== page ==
Saturday, 26 April 2014

The Cheltenham Festival

Anyone with even a passing interest in National Hunt racing has probably heard of the Cheltenham Festival, the four-day celebration of the sport, which takes place in March each year. Nowadays, the Cheltenham Festival features four major championship races, the Champion Hurdle, the Queen Mother Champion Chase, the World Hurdle and the Cheltenham Gold Cup, plus six other Grade One races, and attracts over 200,000 racegoers, including an estimated 10,000 from across the Irish Sea.

The first National Hunt Meeting took place at Cheltenham Racecourse in its current location, in Prestbury Park, on the outskirts of the town, in 1902. However, it was not until 1911 that the National Hunt Meeting officially became known as the Cheltenham Festival and returned, permanently, to Prestbury Park.

The Festival grew in popularity and, in 1923, was lengthened from the original two days to three. The inaugural Cheltenham Gold Cup was run in 1924, making it the oldest championship race at the Festival. However, in the early years the Cheltenham Gold Cup was overshadowed by the National Hunt Chase, which had been part of the original National Hunt Meeting, and was only elevated to ‘Blue Riband’ status by the performance of some exceptional winners.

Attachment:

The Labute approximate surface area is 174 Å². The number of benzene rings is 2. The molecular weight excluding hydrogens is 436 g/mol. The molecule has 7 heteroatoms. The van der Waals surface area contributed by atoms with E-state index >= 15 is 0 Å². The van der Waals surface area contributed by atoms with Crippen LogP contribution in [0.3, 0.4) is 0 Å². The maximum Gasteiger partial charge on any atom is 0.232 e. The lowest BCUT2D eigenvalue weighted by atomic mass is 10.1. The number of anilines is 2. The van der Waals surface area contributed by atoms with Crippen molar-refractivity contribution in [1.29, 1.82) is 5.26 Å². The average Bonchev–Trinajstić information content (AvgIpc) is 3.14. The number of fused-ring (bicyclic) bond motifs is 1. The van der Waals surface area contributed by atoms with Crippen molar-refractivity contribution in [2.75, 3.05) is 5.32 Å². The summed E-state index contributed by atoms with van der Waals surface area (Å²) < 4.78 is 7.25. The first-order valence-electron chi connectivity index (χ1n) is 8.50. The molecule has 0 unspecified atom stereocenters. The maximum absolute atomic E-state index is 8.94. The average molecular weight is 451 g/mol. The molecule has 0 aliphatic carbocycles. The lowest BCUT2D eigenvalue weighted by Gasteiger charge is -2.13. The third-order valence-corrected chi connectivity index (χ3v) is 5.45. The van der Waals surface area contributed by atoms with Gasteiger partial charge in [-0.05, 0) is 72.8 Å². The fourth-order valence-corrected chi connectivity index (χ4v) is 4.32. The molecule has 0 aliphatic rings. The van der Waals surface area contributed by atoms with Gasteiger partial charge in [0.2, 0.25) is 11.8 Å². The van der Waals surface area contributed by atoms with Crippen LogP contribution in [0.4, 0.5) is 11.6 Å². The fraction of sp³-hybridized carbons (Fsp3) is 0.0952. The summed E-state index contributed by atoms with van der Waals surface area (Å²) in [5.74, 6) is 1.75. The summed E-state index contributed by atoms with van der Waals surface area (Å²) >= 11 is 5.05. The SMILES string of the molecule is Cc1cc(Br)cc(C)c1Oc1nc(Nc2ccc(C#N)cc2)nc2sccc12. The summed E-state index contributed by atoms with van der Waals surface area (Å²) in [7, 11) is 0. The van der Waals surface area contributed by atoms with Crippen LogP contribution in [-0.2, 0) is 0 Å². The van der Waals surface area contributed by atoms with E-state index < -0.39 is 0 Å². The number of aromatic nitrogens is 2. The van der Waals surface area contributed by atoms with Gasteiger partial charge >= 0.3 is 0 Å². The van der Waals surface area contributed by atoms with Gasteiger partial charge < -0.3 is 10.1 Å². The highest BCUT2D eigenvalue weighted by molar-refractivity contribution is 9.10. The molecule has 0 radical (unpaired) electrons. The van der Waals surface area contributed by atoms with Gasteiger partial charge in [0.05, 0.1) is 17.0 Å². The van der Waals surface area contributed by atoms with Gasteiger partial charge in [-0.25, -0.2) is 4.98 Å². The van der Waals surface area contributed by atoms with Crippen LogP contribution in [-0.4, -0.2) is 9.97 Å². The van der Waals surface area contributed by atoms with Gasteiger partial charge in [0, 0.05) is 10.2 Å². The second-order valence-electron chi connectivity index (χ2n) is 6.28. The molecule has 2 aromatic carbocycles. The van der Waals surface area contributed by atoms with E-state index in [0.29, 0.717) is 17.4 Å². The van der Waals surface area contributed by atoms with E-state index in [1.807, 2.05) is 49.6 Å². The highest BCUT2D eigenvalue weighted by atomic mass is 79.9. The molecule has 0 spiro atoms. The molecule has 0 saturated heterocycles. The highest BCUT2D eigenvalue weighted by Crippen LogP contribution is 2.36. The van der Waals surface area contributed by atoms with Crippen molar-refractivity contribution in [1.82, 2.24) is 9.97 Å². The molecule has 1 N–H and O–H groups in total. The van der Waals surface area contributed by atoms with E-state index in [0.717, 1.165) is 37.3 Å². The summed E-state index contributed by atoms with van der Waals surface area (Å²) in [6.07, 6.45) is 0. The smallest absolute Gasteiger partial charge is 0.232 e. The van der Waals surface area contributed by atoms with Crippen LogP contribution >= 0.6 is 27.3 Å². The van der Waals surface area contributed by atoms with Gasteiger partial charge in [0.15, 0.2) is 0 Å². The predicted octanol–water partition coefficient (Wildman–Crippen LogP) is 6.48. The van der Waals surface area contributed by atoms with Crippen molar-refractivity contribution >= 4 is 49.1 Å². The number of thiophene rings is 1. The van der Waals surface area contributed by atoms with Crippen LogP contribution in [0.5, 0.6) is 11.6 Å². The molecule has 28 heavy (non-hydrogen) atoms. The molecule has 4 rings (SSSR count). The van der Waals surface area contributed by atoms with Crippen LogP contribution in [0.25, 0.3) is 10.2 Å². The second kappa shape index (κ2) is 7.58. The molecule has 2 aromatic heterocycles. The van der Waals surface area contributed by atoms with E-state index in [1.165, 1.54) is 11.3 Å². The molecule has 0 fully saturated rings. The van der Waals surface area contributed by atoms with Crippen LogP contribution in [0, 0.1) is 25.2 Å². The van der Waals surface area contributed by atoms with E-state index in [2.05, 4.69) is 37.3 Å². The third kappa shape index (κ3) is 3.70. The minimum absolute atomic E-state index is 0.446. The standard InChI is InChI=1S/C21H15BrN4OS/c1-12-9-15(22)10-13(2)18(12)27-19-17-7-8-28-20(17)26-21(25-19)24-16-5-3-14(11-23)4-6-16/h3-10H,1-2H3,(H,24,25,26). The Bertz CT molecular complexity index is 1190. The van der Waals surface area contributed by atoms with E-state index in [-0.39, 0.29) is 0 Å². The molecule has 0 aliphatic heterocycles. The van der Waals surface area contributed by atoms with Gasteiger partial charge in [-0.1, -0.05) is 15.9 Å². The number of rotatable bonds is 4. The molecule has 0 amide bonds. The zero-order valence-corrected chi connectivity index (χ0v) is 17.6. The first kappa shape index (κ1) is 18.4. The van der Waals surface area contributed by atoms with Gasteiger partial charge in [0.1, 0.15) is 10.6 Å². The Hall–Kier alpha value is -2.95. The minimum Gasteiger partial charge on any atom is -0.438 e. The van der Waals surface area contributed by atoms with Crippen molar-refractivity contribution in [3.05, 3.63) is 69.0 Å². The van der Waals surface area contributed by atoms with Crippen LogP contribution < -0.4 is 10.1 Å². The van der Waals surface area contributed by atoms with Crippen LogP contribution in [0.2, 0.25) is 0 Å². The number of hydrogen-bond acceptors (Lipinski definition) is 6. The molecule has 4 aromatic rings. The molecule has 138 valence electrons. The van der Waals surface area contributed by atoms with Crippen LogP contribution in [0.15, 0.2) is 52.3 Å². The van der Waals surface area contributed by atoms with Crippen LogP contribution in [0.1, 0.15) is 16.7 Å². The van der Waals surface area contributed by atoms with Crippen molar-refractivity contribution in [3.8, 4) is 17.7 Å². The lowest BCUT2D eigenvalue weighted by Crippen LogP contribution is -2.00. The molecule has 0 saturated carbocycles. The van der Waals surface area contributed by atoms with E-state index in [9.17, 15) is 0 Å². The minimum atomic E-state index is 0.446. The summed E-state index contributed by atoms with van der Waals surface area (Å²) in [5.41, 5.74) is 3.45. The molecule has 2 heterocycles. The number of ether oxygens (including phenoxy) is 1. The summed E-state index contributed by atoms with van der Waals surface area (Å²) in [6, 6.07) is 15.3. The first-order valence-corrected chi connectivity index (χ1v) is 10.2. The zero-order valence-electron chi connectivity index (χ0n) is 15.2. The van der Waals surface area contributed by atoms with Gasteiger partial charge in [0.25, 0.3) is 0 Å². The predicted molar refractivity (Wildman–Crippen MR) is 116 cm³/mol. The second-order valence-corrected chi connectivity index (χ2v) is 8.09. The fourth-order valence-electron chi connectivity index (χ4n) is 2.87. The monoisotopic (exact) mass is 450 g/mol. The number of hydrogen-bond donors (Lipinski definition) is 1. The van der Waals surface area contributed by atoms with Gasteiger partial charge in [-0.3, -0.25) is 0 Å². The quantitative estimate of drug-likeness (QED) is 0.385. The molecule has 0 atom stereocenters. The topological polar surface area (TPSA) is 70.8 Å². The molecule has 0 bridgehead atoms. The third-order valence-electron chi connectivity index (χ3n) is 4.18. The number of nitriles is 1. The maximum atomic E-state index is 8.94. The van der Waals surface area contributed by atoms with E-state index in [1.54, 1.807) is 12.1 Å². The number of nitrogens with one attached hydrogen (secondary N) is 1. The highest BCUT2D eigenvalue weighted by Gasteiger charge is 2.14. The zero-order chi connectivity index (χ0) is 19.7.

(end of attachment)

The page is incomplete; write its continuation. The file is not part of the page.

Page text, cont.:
Cottage Rake won the Cheltenham Gold Cup for five years running between 1932 and 1936, Cottage Rake completed a hat-trick of wins between 1948 and 1950 and, after the contest was switched to the ‘New Course’ at Cheltenham in 1959, Arkle, officially the highest rated steeplechaser of all time, according to Timeform, did likewise between 1964 and 1966. All of these performances helped to capture the imagination of the general public and make the Cheltenham Gold Cup, and the Cheltenham Festival as a whole, what it is today.

The Champion Hurdle, the most prestigious hurdling event in the National Hunt calendar, was added to the Cheltenham Festival programme in 1927. The Queen Mother Champion Chase was inaugurated, as the National Hunt Two Mile Champion Chase, in 1959, but renamed in 1980 to commemorate the 80th birthday of Her Majesty Queen Elizabeth The Queen Mother and in recognition of her enthusiastic support of National Hunt racing. The World Hurdle, originally known as the Stayers’ Hurdle, was first run in 1972 and, having been sponsored by Lloyds Bank, Waterford Crystal and Bonusprint over the years, was renamed when Ladbrokes took over sponsorship in 2005.

In 2005, the Cheltenham Festival underwent wholesale changes, not least its extension to four days rather than three, which required the introduction of five new races. Three further races have since been added, bringing the total to 27 for the four days.

Action, anticipation and atmosphere are the key components of the Cheltenham Festival and the famous Cheltenham ‘roar’, which greets the runners as the tape goes up for the opening race, the Supreme Novices’ Hurdle, is likely to be heard for as long as National Hunt racing exists. If you ever have a chance to go to the Cheltenham Festival, even for just one day, go; it’s an experience you’ll never forget.

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